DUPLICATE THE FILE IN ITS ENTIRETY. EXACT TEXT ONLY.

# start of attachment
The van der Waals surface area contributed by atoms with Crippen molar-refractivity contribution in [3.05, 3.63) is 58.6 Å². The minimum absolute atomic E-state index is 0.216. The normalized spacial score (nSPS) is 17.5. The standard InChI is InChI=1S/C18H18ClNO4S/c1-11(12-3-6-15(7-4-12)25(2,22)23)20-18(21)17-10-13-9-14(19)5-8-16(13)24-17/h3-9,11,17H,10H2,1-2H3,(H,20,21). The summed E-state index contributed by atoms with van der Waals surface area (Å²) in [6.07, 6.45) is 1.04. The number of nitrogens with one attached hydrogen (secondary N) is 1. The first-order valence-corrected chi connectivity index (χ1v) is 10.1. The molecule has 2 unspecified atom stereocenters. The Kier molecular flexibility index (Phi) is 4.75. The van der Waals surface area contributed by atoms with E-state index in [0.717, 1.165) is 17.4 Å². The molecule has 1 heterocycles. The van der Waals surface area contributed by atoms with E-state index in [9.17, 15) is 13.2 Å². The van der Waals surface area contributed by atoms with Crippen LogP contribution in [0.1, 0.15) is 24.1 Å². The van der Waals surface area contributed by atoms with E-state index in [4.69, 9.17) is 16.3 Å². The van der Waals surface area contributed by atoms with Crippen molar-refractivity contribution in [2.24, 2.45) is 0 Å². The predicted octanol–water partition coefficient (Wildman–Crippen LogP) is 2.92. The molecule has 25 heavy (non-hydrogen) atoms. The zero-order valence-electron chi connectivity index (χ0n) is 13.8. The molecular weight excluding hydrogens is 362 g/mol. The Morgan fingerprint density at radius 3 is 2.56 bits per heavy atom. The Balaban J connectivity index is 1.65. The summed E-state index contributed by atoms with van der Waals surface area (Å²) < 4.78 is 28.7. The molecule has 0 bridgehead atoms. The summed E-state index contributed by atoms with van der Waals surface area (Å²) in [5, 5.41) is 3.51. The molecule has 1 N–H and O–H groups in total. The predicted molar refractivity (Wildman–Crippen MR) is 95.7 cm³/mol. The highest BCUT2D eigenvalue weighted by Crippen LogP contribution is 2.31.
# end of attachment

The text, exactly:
The van der Waals surface area contributed by atoms with Crippen molar-refractivity contribution in [3.05, 3.63) is 58.6 Å². The minimum absolute atomic E-state index is 0.216. The normalized spacial score (nSPS) is 17.5. The standard InChI is InChI=1S/C18H18ClNO4S/c1-11(12-3-6-15(7-4-12)25(2,22)23)20-18(21)17-10-13-9-14(19)5-8-16(13)24-17/h3-9,11,17H,10H2,1-2H3,(H,20,21). The summed E-state index contributed by atoms with van der Waals surface area (Å²) in [6.07, 6.45) is 1.04. The number of nitrogens with one attached hydrogen (secondary N) is 1. The first-order valence-corrected chi connectivity index (χ1v) is 10.1. The molecule has 2 unspecified atom stereocenters. The Kier molecular flexibility index (Phi) is 4.75. The van der Waals surface area contributed by atoms with E-state index in [0.717, 1.165) is 17.4 Å². The molecule has 1 heterocycles. The van der Waals surface area contributed by atoms with E-state index in [9.17, 15) is 13.2 Å². The van der Waals surface area contributed by atoms with Crippen LogP contribution in [0.1, 0.15) is 24.1 Å². The van der Waals surface area contributed by atoms with E-state index in [4.69, 9.17) is 16.3 Å². The van der Waals surface area contributed by atoms with Crippen molar-refractivity contribution in [2.24, 2.45) is 0 Å². The predicted octanol–water partition coefficient (Wildman–Crippen LogP) is 2.92. The molecule has 25 heavy (non-hydrogen) atoms. The zero-order valence-electron chi connectivity index (χ0n) is 13.8. The molecular weight excluding hydrogens is 362 g/mol. The Morgan fingerprint density at radius 3 is 2.56 bits per heavy atom. The Balaban J connectivity index is 1.65. The summed E-state index contributed by atoms with van der Waals surface area (Å²) < 4.78 is 28.7. The molecule has 0 bridgehead atoms. The summed E-state index contributed by atoms with van der Waals surface area (Å²) in [5, 5.41) is 3.51. The molecule has 1 N–H and O–H groups in total. The predicted molar refractivity (Wildman–Crippen MR) is 95.7 cm³/mol. The highest BCUT2D eigenvalue weighted by Crippen LogP contribution is 2.31.